Approximately 25% of Costa Rica is protected land and national parks. It hosts many species of flora (including many orchids) and fauna, such as monkeys, sloths, iguanas, frogs, butterflies, sea turtles and many types of birds. As a nation it has a reputation for protecting its wildlife and promoting ‘green’ policies.
Panama has the second largest rainforest in the world after the Amazon and has the most diverse wildlife in the area. The types of flora and fauna are similar to Costa Rica, although it does also have endemic species.
Guatemala has distinct mountainous and lowland areas so its flora and fauna is again very diverse, with many species being endemic. In the lowlands, Tikal National Park lies in the Maya Biosphere Reserve that covers 10% of Guatemala. Here it is possible to see not only typical rainforest species (including monkeys and many types of birds) but also the impressive ancient Maya city of Tikal, a UNESCO World Heritage Site.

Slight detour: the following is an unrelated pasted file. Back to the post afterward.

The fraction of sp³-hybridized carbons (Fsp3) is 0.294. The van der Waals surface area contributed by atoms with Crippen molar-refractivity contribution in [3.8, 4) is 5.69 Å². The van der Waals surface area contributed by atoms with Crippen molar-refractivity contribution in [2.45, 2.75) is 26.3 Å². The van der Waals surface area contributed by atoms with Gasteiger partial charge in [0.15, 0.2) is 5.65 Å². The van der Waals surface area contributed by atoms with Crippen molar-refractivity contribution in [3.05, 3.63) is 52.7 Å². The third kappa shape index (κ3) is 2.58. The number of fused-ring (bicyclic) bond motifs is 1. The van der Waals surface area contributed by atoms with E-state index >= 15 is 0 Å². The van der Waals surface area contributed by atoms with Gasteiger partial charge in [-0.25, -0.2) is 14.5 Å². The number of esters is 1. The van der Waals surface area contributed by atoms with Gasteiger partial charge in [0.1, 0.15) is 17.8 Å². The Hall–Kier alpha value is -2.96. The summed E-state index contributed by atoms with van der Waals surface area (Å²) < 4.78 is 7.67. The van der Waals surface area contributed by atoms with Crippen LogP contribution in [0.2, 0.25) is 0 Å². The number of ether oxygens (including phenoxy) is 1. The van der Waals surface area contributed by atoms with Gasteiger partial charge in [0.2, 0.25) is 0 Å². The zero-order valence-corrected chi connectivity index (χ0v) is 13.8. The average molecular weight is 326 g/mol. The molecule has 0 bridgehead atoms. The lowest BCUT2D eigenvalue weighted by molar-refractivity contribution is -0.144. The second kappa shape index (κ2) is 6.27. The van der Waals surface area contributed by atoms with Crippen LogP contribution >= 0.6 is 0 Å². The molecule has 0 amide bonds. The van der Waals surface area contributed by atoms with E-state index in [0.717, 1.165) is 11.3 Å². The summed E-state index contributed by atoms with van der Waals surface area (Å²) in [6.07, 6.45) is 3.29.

Belize is 60% forests and is a great place for bird-watching. The forests are also home to mammals such as monkeys and the elusive jaguar. As with Guatemala many of Belize’s Mayan sites also lie within rainforests combining nature and history. Belize’s coastline hosts the second longest barrier reef in the world, offering exceptional snorkelling and diving opportunities.
Central America has many opportunities for wildlife spotting, particularly for birds and monkeys, which will greatly enhance any holiday to the area. With wildlife there are never any guarantees but if there is something particular that you wish to see it is worth spending time planning your visit to maximise your chances.